Edit: blogger has cropped my images- to view them full size, click on them.
Stockholm was wonderful! Here are some of the things I did:
-Eat Hot Dogs
-Get Fun-ky with some Happy Jazz blues rock music!
Stockholm is the exact opposite of Barcelona. Unlike Barcelona, the city smells like fresh pine and cinnamon buns (Kanelbulle, invented here by the way.) Everything closes by 6 PM. The food at any budget is terrific (even getting Köttbular from 7-Eleven!). Breakfast rivals America's. The people don't hate you for speaking English, and perhaps even more surprising, most of their television is the exact same as ours. In fact, the first question when I checked in was "Do you know when the writer's strike will be over?" (They love Conan O'Brien)
Needless to say, some of their culture has reflected this- restaurants such as the one above were formed solely out of the numerous references to "tacos" in America, and the curiosity as to what they were like.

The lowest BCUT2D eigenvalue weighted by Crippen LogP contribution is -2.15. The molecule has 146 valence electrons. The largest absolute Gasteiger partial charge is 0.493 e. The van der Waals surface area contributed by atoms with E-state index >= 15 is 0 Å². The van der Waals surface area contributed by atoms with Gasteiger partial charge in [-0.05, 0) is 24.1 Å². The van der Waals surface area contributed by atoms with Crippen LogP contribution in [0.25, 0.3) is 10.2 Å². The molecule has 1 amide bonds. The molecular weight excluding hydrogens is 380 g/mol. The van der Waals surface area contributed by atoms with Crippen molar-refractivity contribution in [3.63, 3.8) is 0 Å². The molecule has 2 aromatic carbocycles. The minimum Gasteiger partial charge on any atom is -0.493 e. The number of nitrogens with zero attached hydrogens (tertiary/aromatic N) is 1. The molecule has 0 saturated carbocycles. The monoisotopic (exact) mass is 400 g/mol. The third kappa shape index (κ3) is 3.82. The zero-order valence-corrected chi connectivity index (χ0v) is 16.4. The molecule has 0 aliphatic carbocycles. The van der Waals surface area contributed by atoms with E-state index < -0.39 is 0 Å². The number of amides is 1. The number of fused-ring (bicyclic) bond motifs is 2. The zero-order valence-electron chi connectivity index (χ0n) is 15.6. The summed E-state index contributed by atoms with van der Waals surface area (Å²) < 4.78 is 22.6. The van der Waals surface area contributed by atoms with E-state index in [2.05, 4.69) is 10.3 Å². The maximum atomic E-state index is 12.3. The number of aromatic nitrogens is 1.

The city is extremely classical in its appearance, but modernism is celebrated with a subdued, functional approach. Much of the city is enclosed through several projects over the years (starting with the town square above and tying in to the Kulturehuset (right) and the new GALLERIAN. It's all done seamlessly and, more importantly, successfully. In fact, everything in Stockholm is done well- from the flow of the city to to the resolution of critical intersections. It's possible to navigate a good portion of Stockholm's downtown without ever being directly exposed to the elements.
While here I visited the Museet Modern and its architecture museum next door, Asplund's Library and Woodland cemetery (below) , the Vasa Museum, the Kaknas Tower, and the Royal Palace.
Asplund's work was also impressive. Particularly of interest was the competition being held to built a new addition to the stockholm city library, with proposals ranging from clever to cliché to just plain stupid.
And, an obligatory long-exposure shot. It's 2:50 PM in that picture.